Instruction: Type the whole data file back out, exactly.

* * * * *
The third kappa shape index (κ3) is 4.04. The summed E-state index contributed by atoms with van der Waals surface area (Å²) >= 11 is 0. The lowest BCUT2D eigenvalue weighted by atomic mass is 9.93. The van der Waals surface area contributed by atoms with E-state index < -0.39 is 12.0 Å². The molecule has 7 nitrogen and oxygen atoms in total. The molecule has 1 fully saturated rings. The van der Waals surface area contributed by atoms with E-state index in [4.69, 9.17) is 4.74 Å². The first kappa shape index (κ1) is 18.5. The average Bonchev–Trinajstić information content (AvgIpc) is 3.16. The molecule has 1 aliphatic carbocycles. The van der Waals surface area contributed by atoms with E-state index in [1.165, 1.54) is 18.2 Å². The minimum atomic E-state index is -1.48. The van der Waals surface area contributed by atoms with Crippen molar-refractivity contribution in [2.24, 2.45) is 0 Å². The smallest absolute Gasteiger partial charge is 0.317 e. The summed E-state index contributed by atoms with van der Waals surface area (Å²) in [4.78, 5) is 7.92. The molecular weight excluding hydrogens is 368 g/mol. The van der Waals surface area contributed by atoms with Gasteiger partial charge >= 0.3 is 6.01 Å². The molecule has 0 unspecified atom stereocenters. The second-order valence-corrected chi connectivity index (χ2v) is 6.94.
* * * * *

The third kappa shape index (κ3) is 4.04. The summed E-state index contributed by atoms with van der Waals surface area (Å²) >= 11 is 0. The lowest BCUT2D eigenvalue weighted by atomic mass is 9.93. The van der Waals surface area contributed by atoms with E-state index < -0.39 is 12.0 Å². The molecule has 7 nitrogen and oxygen atoms in total. The molecule has 1 fully saturated rings. The van der Waals surface area contributed by atoms with E-state index in [4.69, 9.17) is 4.74 Å². The first kappa shape index (κ1) is 18.5. The average Bonchev–Trinajstić information content (AvgIpc) is 3.16. The molecule has 1 aliphatic carbocycles. The van der Waals surface area contributed by atoms with E-state index in [1.165, 1.54) is 18.2 Å². The minimum atomic E-state index is -1.48. The van der Waals surface area contributed by atoms with Crippen molar-refractivity contribution in [2.24, 2.45) is 0 Å². The smallest absolute Gasteiger partial charge is 0.317 e. The summed E-state index contributed by atoms with van der Waals surface area (Å²) in [4.78, 5) is 7.92. The molecular weight excluding hydrogens is 368 g/mol. The van der Waals surface area contributed by atoms with Gasteiger partial charge >= 0.3 is 6.01 Å². The molecule has 0 unspecified atom stereocenters. The second-order valence-corrected chi connectivity index (χ2v) is 6.94.